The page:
If you deliberately chose to purchase a seat you know does not fit your needs, then attempt to steal space from the person next to you, then you are the bad guy. Not the airline. If you think you deserve to be gifted free additional space you did not pay for, then you are the bad guy.

Some crazy airline made Kevin Smith (Clerks, Chasing Amy, etc.) buy two seats. He was hopping mad, and I don't blame him.

He said he was he not spilling over into the next seat.

(If airlines want to embarrass people, they need to do it in a tactful way. Like before buying the ticket. For instance, if your waist is over--whatever 50 inches, you need to buy two, but not on the plane in front of everyone. Airline have to go back catering to their custmers. Taking a flight seems just awful these days.)

Story is here: https://www.cnn.com/2010/SHOWBIZ/Movies/02/15/kevin.smith.so...

Now, I don't know the whole story of how the communication with Smith went down, but I 100% agree with the policy: If you can't lower the arm rest, you need to buy another seat.

Also, your suggestion "Like before buying the ticket" doesn't make sense. How is the airline to know someone is large enough to buy require 2 seats before they board?

I remember when this story came out, and there was plenty of backlash against Smith for going on his tirade, and some of it from other overweight people basically along the lines of "I know I'm overweight, and I know I have to deal with it by buying a second seat".

There's no way to verify that prior to them being there in person. If you did it at ordering time people would just lie.

Likewise, luggage is weighed at the airport, rather than what someone claims the weight is.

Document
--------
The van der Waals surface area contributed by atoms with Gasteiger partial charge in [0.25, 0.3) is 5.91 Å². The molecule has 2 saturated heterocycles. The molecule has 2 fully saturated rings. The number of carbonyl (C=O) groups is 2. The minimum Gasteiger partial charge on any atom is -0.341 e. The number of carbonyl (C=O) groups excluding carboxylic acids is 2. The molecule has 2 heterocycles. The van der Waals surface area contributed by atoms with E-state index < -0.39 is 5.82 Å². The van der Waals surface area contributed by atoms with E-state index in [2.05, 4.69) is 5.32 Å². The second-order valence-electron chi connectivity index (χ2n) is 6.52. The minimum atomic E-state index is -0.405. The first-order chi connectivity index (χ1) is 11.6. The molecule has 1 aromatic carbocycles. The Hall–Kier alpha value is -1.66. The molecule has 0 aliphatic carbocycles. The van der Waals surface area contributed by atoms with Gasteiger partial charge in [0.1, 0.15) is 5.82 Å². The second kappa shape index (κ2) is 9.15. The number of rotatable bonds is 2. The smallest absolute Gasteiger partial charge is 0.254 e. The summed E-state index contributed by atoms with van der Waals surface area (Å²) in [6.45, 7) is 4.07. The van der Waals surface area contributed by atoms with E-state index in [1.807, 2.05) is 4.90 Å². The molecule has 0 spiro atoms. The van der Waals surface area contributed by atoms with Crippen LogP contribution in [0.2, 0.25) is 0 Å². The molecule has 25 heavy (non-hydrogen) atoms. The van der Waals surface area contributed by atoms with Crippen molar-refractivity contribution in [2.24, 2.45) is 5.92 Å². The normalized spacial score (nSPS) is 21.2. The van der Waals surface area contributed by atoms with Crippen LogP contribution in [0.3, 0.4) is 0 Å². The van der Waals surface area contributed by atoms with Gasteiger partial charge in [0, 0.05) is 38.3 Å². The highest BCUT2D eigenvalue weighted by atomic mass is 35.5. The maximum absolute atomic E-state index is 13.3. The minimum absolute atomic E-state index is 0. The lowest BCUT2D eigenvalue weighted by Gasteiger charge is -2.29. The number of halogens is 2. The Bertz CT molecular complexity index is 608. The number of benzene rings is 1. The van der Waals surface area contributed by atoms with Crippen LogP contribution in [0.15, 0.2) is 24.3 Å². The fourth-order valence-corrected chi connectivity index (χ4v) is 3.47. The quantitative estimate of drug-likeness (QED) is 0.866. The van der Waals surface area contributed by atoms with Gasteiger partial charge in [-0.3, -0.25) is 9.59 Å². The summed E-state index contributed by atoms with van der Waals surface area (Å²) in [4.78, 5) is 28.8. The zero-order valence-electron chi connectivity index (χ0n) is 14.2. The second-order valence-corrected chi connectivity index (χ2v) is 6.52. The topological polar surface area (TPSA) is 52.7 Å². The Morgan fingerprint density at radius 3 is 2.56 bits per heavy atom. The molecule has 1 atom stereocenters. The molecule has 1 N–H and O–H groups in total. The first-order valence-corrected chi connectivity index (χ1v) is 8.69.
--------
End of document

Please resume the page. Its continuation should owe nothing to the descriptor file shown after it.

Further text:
How much of the cost of a flight is fuel? What percentage of the mass being moved is passengers and their luggage be freight and the plane and fuel itself?

> How much of the cost of a flight is fuel?

Better question: what fraction of airline's margins could one explain with the variation of passengers' weights? Airlines' pre-tax margins are low [1]. Almost any factor, meaningless or meaningful, will look tiny relative to revenues or costs.

[1] https://www.statista.com/statistics/225856/ebit-margin-of-co...

>How much of the cost of a flight is fuel?

In terms of flight operating costs (FOC) per hour, about 16-36% according to the numbers for a 737-500 across for Continental/United/Southwest a few years ago.

It's very dependent on utilization. Fixed ownership (i.e. depreciation/leasing) costs start to dominate at low utilization rates.

Boeing 737‐500 FOC per block hour (~2017):

              Crew Fuel      Maint. Ownership Hrs/day
  Continental $510 $430(19%) $ 651  $698      3.9
  United      $927 $487(16%) $1048  $510      4.3
  Southwest   $388 $537(36%) $ 251  $350      8.2

When I worked on the 757, it was 45%. The whole justification for the 757 was lower fuel burn due to a new wing design and new engines.

The same for the 737MAX.

Mid sized airliner roughly 90,000 lbs for the plane and equipment and 160 to 170,000 or so maximum take off weight depending on the variant. So a bit over half the weight is the plane itself the rest is fuel + people/freight.

A 777-300 has a maximum take off weight of 660,000 lbs of which 312,000lbs can be fuel.

So an extra 100 lbs on every passenger is a drop in the bucket!